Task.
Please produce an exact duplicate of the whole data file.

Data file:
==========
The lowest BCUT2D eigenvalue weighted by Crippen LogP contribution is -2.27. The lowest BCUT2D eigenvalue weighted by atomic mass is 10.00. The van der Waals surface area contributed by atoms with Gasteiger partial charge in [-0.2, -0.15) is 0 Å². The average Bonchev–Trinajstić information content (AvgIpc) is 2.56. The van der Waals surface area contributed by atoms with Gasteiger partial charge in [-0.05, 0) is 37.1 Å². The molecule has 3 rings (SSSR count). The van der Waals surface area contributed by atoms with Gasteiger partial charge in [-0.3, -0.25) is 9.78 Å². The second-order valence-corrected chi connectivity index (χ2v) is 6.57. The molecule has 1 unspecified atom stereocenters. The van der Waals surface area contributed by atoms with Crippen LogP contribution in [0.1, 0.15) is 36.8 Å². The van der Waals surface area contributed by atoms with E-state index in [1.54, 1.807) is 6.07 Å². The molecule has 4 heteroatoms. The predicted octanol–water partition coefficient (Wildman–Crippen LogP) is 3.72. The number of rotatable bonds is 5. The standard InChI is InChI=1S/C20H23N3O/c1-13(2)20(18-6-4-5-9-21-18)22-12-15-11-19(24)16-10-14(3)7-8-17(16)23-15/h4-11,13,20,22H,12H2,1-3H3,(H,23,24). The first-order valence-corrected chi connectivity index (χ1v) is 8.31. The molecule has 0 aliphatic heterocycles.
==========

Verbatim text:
The lowest BCUT2D eigenvalue weighted by Crippen LogP contribution is -2.27. The lowest BCUT2D eigenvalue weighted by atomic mass is 10.00. The van der Waals surface area contributed by atoms with Gasteiger partial charge in [-0.2, -0.15) is 0 Å². The average Bonchev–Trinajstić information content (AvgIpc) is 2.56. The van der Waals surface area contributed by atoms with Gasteiger partial charge in [-0.05, 0) is 37.1 Å². The molecule has 3 rings (SSSR count). The van der Waals surface area contributed by atoms with Gasteiger partial charge in [-0.3, -0.25) is 9.78 Å². The second-order valence-corrected chi connectivity index (χ2v) is 6.57. The molecule has 1 unspecified atom stereocenters. The van der Waals surface area contributed by atoms with Crippen LogP contribution in [0.1, 0.15) is 36.8 Å². The van der Waals surface area contributed by atoms with E-state index in [1.54, 1.807) is 6.07 Å². The molecule has 4 heteroatoms. The predicted octanol–water partition coefficient (Wildman–Crippen LogP) is 3.72. The number of rotatable bonds is 5. The standard InChI is InChI=1S/C20H23N3O/c1-13(2)20(18-6-4-5-9-21-18)22-12-15-11-19(24)16-10-14(3)7-8-17(16)23-15/h4-11,13,20,22H,12H2,1-3H3,(H,23,24). The first-order valence-corrected chi connectivity index (χ1v) is 8.31. The molecule has 0 aliphatic heterocycles.